By Meg Turville-Heitz
Beer—a beverage considered by some to be as old as a civilization.
While a brewmaster’s recipe may not have changed for decades, maybe centuries, engineering efficiencies has become a goal for an industry that uses tremendous amounts of energy and water. The process of making beer is changing as breweries take a closer look at increasing sustainability in the manufacturing process. Many breweries are upgrading and expanding into new operations to meet demand, while the large global breweries are looking to make their products more efficiently.
“Sustainability is a concept of rapidly increasing importance in the brewing industry,” says Ryan Griffin, a sustainability advisor with See the Forest, LLC, and a former asset management engineer at MillerCoors, which remains a client. As a student in the Master of Engineering in Sustainable Systems Engineering (SSE) program at the University of Wisconsin-Madison he has worked to spread ideas learned from a systems perspective to the organization. “One such idea is using the concept of industrial ecology to analyze resource use throughout our supply chain,” says Griffin. “We are now beginning to build long-term partnerships with our material suppliers to design sustainability into how we operate. This could mean helping barley farmers grow their grain with less water, or our packaging suppliers use less energy to produce their materials.”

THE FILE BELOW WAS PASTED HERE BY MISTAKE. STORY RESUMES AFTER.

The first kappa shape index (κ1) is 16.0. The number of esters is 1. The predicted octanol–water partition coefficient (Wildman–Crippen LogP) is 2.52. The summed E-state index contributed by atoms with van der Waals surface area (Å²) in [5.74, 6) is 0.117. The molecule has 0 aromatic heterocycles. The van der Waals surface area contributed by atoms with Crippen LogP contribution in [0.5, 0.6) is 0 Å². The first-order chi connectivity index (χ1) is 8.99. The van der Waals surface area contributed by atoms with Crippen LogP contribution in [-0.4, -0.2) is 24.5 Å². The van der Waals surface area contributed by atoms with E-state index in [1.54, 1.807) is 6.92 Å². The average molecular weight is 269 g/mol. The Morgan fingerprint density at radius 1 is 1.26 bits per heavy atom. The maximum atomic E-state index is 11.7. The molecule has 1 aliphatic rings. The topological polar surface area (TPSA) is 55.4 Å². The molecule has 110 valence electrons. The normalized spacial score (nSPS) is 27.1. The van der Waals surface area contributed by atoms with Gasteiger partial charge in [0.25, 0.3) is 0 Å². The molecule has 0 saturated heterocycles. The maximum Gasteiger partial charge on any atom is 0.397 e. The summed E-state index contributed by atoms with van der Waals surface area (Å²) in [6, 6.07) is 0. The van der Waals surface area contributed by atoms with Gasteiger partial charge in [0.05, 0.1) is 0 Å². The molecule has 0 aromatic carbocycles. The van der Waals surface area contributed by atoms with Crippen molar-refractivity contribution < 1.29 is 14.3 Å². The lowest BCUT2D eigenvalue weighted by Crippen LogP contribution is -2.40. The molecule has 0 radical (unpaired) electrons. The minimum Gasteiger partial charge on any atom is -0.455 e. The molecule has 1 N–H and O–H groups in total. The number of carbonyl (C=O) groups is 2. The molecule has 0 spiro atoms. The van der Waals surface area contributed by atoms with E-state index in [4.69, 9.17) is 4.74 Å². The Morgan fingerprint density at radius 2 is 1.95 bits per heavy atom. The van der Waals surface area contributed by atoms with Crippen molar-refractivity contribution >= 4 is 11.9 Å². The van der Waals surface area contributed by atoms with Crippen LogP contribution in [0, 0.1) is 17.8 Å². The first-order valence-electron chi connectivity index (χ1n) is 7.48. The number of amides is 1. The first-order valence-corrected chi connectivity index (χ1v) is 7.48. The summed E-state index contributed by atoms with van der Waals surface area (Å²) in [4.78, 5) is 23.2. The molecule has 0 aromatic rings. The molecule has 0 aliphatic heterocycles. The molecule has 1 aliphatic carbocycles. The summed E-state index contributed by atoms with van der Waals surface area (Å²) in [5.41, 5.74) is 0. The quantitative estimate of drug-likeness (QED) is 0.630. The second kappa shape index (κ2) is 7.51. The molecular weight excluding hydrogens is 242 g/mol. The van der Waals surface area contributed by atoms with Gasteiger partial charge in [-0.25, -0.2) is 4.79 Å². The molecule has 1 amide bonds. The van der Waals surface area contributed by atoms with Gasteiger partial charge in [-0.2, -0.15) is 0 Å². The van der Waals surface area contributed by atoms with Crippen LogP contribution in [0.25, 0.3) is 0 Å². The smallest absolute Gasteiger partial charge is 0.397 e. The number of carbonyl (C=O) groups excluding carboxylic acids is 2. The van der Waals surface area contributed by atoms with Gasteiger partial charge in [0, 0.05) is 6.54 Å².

He notes that water and energy efficiency per barrel of beer brewed “are two metrics the company has actively worked to improve for the last five years. Two MillerCoors breweries are already at world class levels of water consumption per barrel” or less than a ratio of 3:1 water use to beer, and “others are close behind,” he says. Additionally, six of the company’s eight breweries have achieved goals of zero waste to landfills.
Smaller breweries such as New Glarus Brewing Company in southern Wisconsin and Ale Asylum in Madison, Wisconsin have embraced sustainable changes as well, building efficiencies and recycling into their breweries as they doubled their capacity.
While brewers may talk about solutions in terms of the mechanical changes they have added to their facility, sustainability engineers move beyond the component level, to seeing the entire life cycle of the product from input to disposal of the finished product, says Marty Gustafson, UW–Madison Department of Engineering Professional Development program director for SSE. What’s most optimal for the company can also be most optimal for the environment and society, says Gustafson. “Sustainability looks at three areas: environment, economy and society,” she says, and the school’s master’s program teaches engineers how to view these three areas from the raw materials to the consumer’s final consumption from a more circular and less linear perspective. “Engineers look at a machine; a systems engineer looks at the bottleneck and sees that really, for example, it’s that the supplier requirements could be better.”